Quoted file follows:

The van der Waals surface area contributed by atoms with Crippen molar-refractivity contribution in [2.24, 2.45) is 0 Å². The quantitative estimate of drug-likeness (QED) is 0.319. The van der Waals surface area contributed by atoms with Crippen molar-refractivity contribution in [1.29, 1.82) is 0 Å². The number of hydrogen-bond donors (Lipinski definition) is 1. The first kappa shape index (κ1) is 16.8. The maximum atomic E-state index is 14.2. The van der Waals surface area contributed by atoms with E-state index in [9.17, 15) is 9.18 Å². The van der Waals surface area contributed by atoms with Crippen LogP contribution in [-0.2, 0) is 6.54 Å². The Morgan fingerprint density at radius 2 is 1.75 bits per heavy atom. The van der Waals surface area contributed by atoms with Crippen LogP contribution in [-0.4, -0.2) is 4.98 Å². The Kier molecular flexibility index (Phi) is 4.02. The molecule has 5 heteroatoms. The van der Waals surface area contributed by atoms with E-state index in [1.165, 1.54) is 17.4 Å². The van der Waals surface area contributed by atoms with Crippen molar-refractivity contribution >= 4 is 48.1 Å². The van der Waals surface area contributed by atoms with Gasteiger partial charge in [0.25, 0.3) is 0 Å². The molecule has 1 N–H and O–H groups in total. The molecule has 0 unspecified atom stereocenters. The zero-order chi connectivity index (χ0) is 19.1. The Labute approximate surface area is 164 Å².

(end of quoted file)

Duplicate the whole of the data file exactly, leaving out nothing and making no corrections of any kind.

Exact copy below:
The van der Waals surface area contributed by atoms with Crippen molar-refractivity contribution in [2.24, 2.45) is 0 Å². The quantitative estimate of drug-likeness (QED) is 0.319. The van der Waals surface area contributed by atoms with Crippen molar-refractivity contribution in [1.29, 1.82) is 0 Å². The number of hydrogen-bond donors (Lipinski definition) is 1. The first kappa shape index (κ1) is 16.8. The maximum atomic E-state index is 14.2. The van der Waals surface area contributed by atoms with E-state index in [9.17, 15) is 9.18 Å². The van der Waals surface area contributed by atoms with Crippen LogP contribution in [-0.2, 0) is 6.54 Å². The Morgan fingerprint density at radius 2 is 1.75 bits per heavy atom. The van der Waals surface area contributed by atoms with Crippen LogP contribution in [-0.4, -0.2) is 4.98 Å². The Kier molecular flexibility index (Phi) is 4.02. The molecule has 5 heteroatoms. The van der Waals surface area contributed by atoms with E-state index in [1.165, 1.54) is 17.4 Å². The van der Waals surface area contributed by atoms with Crippen molar-refractivity contribution >= 4 is 48.1 Å². The van der Waals surface area contributed by atoms with Gasteiger partial charge in [0.25, 0.3) is 0 Å². The molecule has 1 N–H and O–H groups in total. The molecule has 0 unspecified atom stereocenters. The zero-order chi connectivity index (χ0) is 19.1. The Labute approximate surface area is 164 Å².